You cannot touch what you cannot catch―a moving target is trickier to hit than a stationary one. Offensive tactics are only damaging if you can land them on your opponent therefore defensive maneuvers render offensive strikes useless when executed profitably. Willie Pep one of the best defensive boxers in history has more victories than any other boxing champion ever adding credibility to the principle that defensive boxing skills are of a higher level of importance than offensive boxing skills ontologically: 

"Most historians rate Pep (230-11-1, 65 KOs) as one of the greatest fighters pound-for-pound who has ever lived...Pep is generally regarded as one of history's greatest defensive wizards... Pep finished his 26-year pro career with a record of 230-11-1 with 65 knockouts, and the 230 wins represent the most ever compiled by a world champion..." (Pep Regarded as One of the Pound-For-Pound Greats by Lee Groves)

Without adequate defensive skills there is always a risk that a puncher/knockout artist could get knocked out himself if he gets tagged; the chances of surviving a fight and not getting knocked out sky-rocket when defensive ability is increased. What is of higher value: having outstanding knockout power but not being able to defend against another attacker's offensive power because of having a vulnerable defense or having enough defensive expertise to be able to render any opponent's knockout power completely useless? At the end of the day the most important gain or profit in a self-defense situation is survival and possessing masterful defensive capabilities guarantees this the most. This is not to say that having substantial knockout power is not a major benefit in a fight because clearly it is―but having a solid defensive background will take you the farthest for what it is worth. 

Counter-Punching vs. Combination-Punching

Counter-punching surpasses combination-punching because one powerful punch landed cleanly and accurately produces more damage than a barrage of punches landed less cleanly and less powerfully. Often times trying to throw too many punches dilutes and decreases the power of each one of them, whereas throwing one well set-up punch with all your might will generate greater impact. 

Floyd Mayweather Jr. (a defensive boxer with outstanding counter-punching talent) knocked out Rick Hatton (a powerful volume/combination boxer) with a counter check hook as he lunged in during the 10th round. Canelo Alvarez (one of the greatest counter-punchers of our day) knocked out Amir Khan (a blindingly fast volume puncher) with a counter overhand right in the 6th round. Canelo also used his counter-punching and relentless forward momentum to beat Gennady Golovkin (a fierce knockout artist with a pistol-like jab) in their second match:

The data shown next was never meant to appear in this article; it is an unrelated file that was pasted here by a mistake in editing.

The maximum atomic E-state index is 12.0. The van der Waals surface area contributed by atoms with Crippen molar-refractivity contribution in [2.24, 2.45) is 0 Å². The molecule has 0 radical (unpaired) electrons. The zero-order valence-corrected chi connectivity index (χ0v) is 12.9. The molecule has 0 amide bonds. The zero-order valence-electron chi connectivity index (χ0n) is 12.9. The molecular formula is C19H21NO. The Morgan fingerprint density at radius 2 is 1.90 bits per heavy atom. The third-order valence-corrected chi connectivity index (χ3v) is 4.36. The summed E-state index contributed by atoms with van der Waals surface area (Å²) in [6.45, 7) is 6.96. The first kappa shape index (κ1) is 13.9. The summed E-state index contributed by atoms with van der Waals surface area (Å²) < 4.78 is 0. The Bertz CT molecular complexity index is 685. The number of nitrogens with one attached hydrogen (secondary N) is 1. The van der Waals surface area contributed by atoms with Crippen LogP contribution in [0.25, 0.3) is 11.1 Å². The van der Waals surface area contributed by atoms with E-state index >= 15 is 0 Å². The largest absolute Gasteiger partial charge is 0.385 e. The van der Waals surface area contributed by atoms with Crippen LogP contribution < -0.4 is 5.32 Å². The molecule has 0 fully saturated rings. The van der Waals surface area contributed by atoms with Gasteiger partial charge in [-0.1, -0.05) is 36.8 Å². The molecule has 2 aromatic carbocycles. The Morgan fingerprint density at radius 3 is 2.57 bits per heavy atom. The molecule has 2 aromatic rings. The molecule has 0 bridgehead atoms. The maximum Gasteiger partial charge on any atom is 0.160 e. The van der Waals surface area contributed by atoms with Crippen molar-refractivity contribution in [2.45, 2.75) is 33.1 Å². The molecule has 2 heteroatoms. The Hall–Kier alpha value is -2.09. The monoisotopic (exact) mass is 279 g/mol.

"But to Alvarez’s credit, he made adjustments in the second fight and took advantage of a now aging Golovkin. This time, it was the explosive Mexican counter-puncher (Alvarez) aggressively stalking the Kazakh knockout artist (Golovkin)." (Triple G vs. Canelo Alvarez II: The Counter-Puncher Strikes Back by Sunan Tajwar)

Mikey Garcia (known for his accurate timing and strategic counter-punching) picked apart Orlando Salido (a rough and dirty/aggressive volume puncher) using his stiff jab, smooth footwork, and precise counter-punching reflexes. 

Power and Timing vs. Speed 

Power and timing defeat speed. If your timing is on point and you know how to move effectively then it makes it challenging for someone who is fast to hit you or use their speed against youin essence, it takes away their speed advantage from them. Add power on top of that and you can do more damage to them than they can to you because it takes several punches from them to equal the damage of just one of your punches

Canelo Alvarez dominated the quicker Sugar Shane Mosley in their 2012 match with his superb timing and precision which allowed him to use his respect-worthy power and slick counter-punches to his advantage. In the words of Connor McGregor which were spoken shortly after knocking out the much faster Jose Aldoin just 13 seconds into the first roundat the end of the day timing beats speed: 

“I feel for Jose... He was a phenomenal champion. He deserved to go a little bit longer but at the end of the day... timing beats speed.” (Conor Mcgregor's Best Quotes as UFC Champion Sparks Social Media Frenzy with Retirement Tweet by Robert Hynes)

Muhammad Ali's first two losses came from the noticeably slower Joe Frazier in 1971 and Ken Norton in 1973 who were both able to overpower Ali's speed in those fights with their explosiveness (or heavier hands/power). 

Read my articles on health:

Read my articles on conditioning:

Bailey, Rahiem. “The Boxer vs the Brawler.” Reemus Boxing, 12 July 2016, 

“Boxing Betting Strategy - Punchers vs. Boxers.” Football Betting, NFL Betting, 

Groves, Lee. “Pep Regarded as One of the Pound-for-Pound Greats.” ESPN, ESPN Internet Ventures, 24 Nov. 2006, 

Department, The Spectator Web. “The Stuyvesant Spectator.” The Spectator, 

Hynes, Robert. “Conor McGregor Says He's Retiring - and 17 Other Quotes That Got People Talking.” Mirror, 19 Apr. 2016,